Every school division needs reliable screening measures and staff capable of interpreting them. These results and their true meaning should be clearly communicated to parents. Unfortunately this does not always happen. Parents should not be expected to be trained to know what those test results really show and often do not understand their meaning or worse, are misled. In fact there is a state law HB410, making its way through the Virginia legislature right now in Richmond that would require school divisions to notify parents when their children do not meet assessment benchmarks including reporting of the assessment scores and subtest scores. This needed legislation should not even have to be required.
While sound research tells us what we need teachers to know in order to teach children to read, public universities and colleges across this country still do not provide this reading instruction in their education programs. Keynote speaker Emily Solari, professor at the University of Virginia’s Curry School of Education and Human Development, stated Monday at the literacy summit, as reported by Katherine Knott from the Daily Progress, what parent advocates know all too well, “We’ve known about the science of reading for years, and it’s not making it into the classroom.”
What was alarming was the good news. Solari announced that the University of Virginia Curry School will be rolling out a “new curriculum for its reading courses that will include the information about the science of reading and how teachers can apply it in the classroom.” While this is great news, why have they not been doing this all along? Why do our public universities continue to graduate generations of young teachers without the tools they need to teach children to read when we have known so much about the science behind that process for decades? She went on to say, “it’s not the fault of the teacher; it’s the fault of the system.”
Here’s an idea: Education programs at public universities and colleges may only receive public funding if their reading programs provide their students with reading instruction so they may graduate with the training required to provide research based instruction to students in their classroom from day one. Burdening local school divisions with the task of funding this required training is ludicrous, destined to be too little too late for scores of children, and easily creates haves and have nots across individual states and the country. It’s like expecting hospitals to teach men and women the science of medicine and how to treat patients after they are hired to do the job.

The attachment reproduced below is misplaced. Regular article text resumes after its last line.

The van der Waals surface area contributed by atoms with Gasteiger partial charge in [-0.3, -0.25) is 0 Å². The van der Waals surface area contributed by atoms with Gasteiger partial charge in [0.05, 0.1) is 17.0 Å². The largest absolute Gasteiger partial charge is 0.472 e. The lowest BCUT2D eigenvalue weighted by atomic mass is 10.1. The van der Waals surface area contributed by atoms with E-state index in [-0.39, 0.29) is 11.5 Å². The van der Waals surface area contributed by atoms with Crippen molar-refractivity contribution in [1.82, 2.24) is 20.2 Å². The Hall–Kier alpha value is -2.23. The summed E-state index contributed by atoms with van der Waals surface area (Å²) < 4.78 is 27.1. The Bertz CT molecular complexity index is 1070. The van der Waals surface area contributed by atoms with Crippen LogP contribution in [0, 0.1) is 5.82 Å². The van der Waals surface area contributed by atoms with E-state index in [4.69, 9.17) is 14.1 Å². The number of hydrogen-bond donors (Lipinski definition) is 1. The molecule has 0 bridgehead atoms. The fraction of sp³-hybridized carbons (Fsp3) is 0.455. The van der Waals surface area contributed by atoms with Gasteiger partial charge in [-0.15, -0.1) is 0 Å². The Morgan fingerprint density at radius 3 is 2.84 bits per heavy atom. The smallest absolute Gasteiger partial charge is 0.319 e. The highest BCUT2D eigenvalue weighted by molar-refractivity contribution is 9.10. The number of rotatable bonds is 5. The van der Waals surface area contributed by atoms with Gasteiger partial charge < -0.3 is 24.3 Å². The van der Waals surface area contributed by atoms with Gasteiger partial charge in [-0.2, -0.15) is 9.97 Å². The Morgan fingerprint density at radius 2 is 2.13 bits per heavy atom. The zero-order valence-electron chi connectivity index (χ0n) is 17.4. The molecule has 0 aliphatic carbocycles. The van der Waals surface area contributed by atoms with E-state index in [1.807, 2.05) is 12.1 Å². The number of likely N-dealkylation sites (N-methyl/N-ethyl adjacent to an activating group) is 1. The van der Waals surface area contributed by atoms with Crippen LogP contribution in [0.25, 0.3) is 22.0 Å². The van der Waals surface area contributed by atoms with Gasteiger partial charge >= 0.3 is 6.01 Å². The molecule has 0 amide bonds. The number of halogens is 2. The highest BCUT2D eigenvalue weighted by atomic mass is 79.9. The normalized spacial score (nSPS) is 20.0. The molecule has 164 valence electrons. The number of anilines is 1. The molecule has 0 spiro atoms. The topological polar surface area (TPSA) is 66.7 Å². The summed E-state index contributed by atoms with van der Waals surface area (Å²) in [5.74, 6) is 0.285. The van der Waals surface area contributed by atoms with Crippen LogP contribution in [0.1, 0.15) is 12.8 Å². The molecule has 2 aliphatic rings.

Locally, Falls Church City Public Schools sent two representatives to this summit Chief Academic Officer, William Bates and Reading Specialist Katy Riordan from Thomas Jefferson Elementary School. The community, especially the parents of the one in five students in our school district that have some form of dyslexia, would love to hear about what they learned and how it will inform instruction moving forward and more about this topic such as how students are identified, interventions, availability of training provided to teachers and more.
FCCPS despite its dedicated staff, emphasis on a world class education and excellence, has not been immune to this decline in reading pass rate scores. Pass rates, available on the state website, while very positive overall, show this decline when you select the division test by test results. However the real story for discussion in FCCPS is the pass rates revealed by the division by subject area results. It’s clear school board level focus is needed on what tools our teachers require so they can fully serve the students who need the most help. These subgroups need access to the specific instruction they so obviously require and they too deserve the opportunity to benefit from the education resources of this wealthy community. A school division has no greater duty than to teach children to read and perhaps we need to think about what President Franklin D. Roosevelt said “The test of our progress is not whether we add more to the abundance of those who have much; it is whether we provide enough for those who have too little.“